NATIONAL SCREEN SERVICE or NSS NUMBERS: National Screen distributed most U.S. domestic releases for several decades. Their cataloguing system for film posters has proved an inadvertent boon for collectors. The first two digits at bottom right show the release date of that actual poster, not the film, as is the case often in Italy, for example, with the remaining numbers National Screen's reference number for that film. An 'R' in front of the date indicates that it is from a later re-release of that film, with the date in question.

However, a 1-sheet without regular or even any NSS details as above is not necessarily a reproduction. Posters printed for overseas were not distributed by National Screen and hence would go without any domestic coding.




QUATRO (4) FOGLIO: 55"x79" - paper stock, issued folded.

DUO (2) FOGLIO: 39"x55" - paper stock, issued folded.

PHOTOBUSTA: 19"x27" - paper stock, issued unfolded in sets usually of 10, sometimes 12. Italy's equivalent of the lobby card, although very different in appearance. From the 1940s-mid 50s, often sized, not always in colour, the larger size emerges around 1950. Far less common generally than lobbies, they often feature superb shots and scenes not found anywhere else. Occasionally one or two DOUBLE PHOTOBUSTAS (36"x26") were printed. However, from the 1960s onwards, they tended to use glossy paper stock, which combined with thin paper, made for extreme fold damage, and liable to scuffs and lines in dark areas.

LOCANDINA: 13"x28" - paper stock, issued rolled and folded. An advance poster, it has, like the window card, a blank area at top to display the play dates and cinema details.




15"x21" – Petite - issued rolled and folded.

24"x33" – Moyenne - issued folded.

47"x63" – Grande - issued folded - the most common size.

23.5" X 63" - Pantalon - similar to a U.S. Door Panel.

Often the smaller French posters feature a two-colour photomontage design, the large affiche full colour artwork. The artwork is almost always different between the various sizes.




DAYBILL: 13"x30" - paper stock, issued rolled. Much lithographic daybill artwork is very poor, though there are excellent exceptions.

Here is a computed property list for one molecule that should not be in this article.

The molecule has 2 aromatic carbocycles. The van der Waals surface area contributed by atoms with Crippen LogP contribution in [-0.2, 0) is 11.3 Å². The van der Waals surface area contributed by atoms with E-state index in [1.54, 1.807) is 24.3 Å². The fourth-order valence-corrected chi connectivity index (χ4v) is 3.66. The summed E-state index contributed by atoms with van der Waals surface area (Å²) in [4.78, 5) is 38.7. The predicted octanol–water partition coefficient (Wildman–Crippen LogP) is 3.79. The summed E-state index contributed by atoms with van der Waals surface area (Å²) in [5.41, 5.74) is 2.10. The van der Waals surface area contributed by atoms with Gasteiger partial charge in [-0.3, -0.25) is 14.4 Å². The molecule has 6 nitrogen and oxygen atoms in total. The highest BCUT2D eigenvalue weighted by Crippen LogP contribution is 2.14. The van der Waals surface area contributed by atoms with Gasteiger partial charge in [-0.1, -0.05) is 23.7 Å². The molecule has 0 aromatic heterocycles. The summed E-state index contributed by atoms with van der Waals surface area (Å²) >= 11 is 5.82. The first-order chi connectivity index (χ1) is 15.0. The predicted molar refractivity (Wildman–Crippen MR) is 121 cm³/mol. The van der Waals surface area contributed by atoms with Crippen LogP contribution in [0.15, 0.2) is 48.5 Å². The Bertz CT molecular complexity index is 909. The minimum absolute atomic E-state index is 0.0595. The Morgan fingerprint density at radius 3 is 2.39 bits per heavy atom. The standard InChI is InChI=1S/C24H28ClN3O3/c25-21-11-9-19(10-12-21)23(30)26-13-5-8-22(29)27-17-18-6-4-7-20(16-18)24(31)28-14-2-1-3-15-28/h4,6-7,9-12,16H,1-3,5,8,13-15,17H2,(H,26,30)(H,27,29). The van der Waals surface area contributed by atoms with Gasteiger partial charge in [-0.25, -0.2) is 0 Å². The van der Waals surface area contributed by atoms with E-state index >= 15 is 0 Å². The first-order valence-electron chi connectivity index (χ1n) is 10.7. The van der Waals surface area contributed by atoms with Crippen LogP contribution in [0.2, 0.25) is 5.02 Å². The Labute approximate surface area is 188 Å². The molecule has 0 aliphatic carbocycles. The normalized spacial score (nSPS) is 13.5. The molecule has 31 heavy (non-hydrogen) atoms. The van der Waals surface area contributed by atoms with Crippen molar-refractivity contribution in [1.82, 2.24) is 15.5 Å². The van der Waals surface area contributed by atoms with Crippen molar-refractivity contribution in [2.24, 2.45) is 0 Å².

Australian also produced domestic 1 and 3-sheets, but these are less common.




1-SHEET: 29"x43"

2 PANEL: 43"x58"- issued folded. Generally lithographic and like Australian posters sometimes not attractive, though there are spectacular exceptions.




Pre-War: 23"x34" - paper stock, issued rolled. Very rare.

Immediate Post-War: 12"x17", often printed on the reverse of maps due to paper scarcity.

Late 1940s - Present: 14"x22" - paper stock, issued rolled, landscape and portrait formats. Belgian poster artists produced both brilliantly colourful re-workings of original U.S. artwork as well as original designs.




Up to mid 70's: 23"x33" - paper stock, issued rolled.

Mid 70s to present: 27"x38" - paper stock, issued rolled.

Uniquely intense and creative school poster design, although early posters are printed on the thinnest paper stock imaginable, and prone to edge damage.




A00: 46" X 65".

A0: 33" X 46", Similar in size to the UK quad, the artwork may be in a vertical or horizontal format.

A1: 23" X 33" - The most common size.




21” X 31”




Generally Japanese poster are issued in the following primary sizes:

B0 - 40" x 58" consisting of 2 'B1' sheets.

B1 - 29" x 40" . Usually a double size version of the B2 in vertical format, but sometimes produced horizontally but with different artwork.

B2 - 20" x 29" - The standard Japanese poster size.

B3 - Nakazuri - ('hanging inside') is 14" x 20" about half the 'B2'. Used inside bus and train stations.

B4 - 10" x 29" half the size vertically of the B2 poster. Sometimes referred to as a Japanese insert or 'speed' poster.

B5 - Chirashi - a small promotional poster like a herald or flyer. Measurements vary but are generally 7" x 10". They are often printed with further information on the reverse.

STB - measures 20" x 58" which consists of 2 sheets of 'B2' posters placed either horizontally or vertically, sometimes called 'Tatekan' posters.



Small - up to 24"

Medium - up to 36"

Large - up to 48"

Extra Large - up to 84"

Oversize - 13 feet +